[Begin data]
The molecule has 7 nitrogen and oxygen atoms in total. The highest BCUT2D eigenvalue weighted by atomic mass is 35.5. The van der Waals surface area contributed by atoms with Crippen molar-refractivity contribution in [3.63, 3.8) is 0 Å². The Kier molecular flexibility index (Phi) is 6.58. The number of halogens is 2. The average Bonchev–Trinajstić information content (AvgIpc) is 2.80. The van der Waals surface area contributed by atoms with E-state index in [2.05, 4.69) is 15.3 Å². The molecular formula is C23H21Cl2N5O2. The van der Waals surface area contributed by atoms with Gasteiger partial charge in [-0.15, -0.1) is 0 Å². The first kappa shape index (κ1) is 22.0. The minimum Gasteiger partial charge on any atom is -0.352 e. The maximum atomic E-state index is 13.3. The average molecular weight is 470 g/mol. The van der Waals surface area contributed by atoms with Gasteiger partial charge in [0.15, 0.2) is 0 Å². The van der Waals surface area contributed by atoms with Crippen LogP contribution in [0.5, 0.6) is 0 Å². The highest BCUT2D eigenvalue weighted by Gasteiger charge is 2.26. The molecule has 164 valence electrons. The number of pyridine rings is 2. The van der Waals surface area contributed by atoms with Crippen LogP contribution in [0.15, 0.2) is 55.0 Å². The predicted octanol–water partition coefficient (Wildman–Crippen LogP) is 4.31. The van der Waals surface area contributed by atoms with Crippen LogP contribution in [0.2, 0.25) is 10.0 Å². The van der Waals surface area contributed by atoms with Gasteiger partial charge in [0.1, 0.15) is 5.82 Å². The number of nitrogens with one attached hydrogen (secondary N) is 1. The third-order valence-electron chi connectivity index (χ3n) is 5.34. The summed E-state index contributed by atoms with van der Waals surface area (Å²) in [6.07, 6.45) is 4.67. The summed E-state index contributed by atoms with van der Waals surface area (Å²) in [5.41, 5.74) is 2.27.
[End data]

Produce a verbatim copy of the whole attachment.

The molecule has 7 nitrogen and oxygen atoms in total. The highest BCUT2D eigenvalue weighted by atomic mass is 35.5. The van der Waals surface area contributed by atoms with Crippen molar-refractivity contribution in [3.63, 3.8) is 0 Å². The Kier molecular flexibility index (Phi) is 6.58. The number of halogens is 2. The average Bonchev–Trinajstić information content (AvgIpc) is 2.80. The van der Waals surface area contributed by atoms with E-state index in [2.05, 4.69) is 15.3 Å². The molecular formula is C23H21Cl2N5O2. The van der Waals surface area contributed by atoms with Gasteiger partial charge in [-0.15, -0.1) is 0 Å². The first kappa shape index (κ1) is 22.0. The minimum Gasteiger partial charge on any atom is -0.352 e. The maximum atomic E-state index is 13.3. The average molecular weight is 470 g/mol. The van der Waals surface area contributed by atoms with Gasteiger partial charge in [0.15, 0.2) is 0 Å². The van der Waals surface area contributed by atoms with Crippen LogP contribution in [0.5, 0.6) is 0 Å². The highest BCUT2D eigenvalue weighted by Gasteiger charge is 2.26. The molecule has 164 valence electrons. The number of pyridine rings is 2. The van der Waals surface area contributed by atoms with Crippen LogP contribution in [0.15, 0.2) is 55.0 Å². The predicted octanol–water partition coefficient (Wildman–Crippen LogP) is 4.31. The van der Waals surface area contributed by atoms with Crippen LogP contribution in [0.2, 0.25) is 10.0 Å². The van der Waals surface area contributed by atoms with Gasteiger partial charge in [0.1, 0.15) is 5.82 Å². The number of nitrogens with one attached hydrogen (secondary N) is 1. The third-order valence-electron chi connectivity index (χ3n) is 5.34. The summed E-state index contributed by atoms with van der Waals surface area (Å²) in [6.07, 6.45) is 4.67. The summed E-state index contributed by atoms with van der Waals surface area (Å²) in [5.41, 5.74) is 2.27.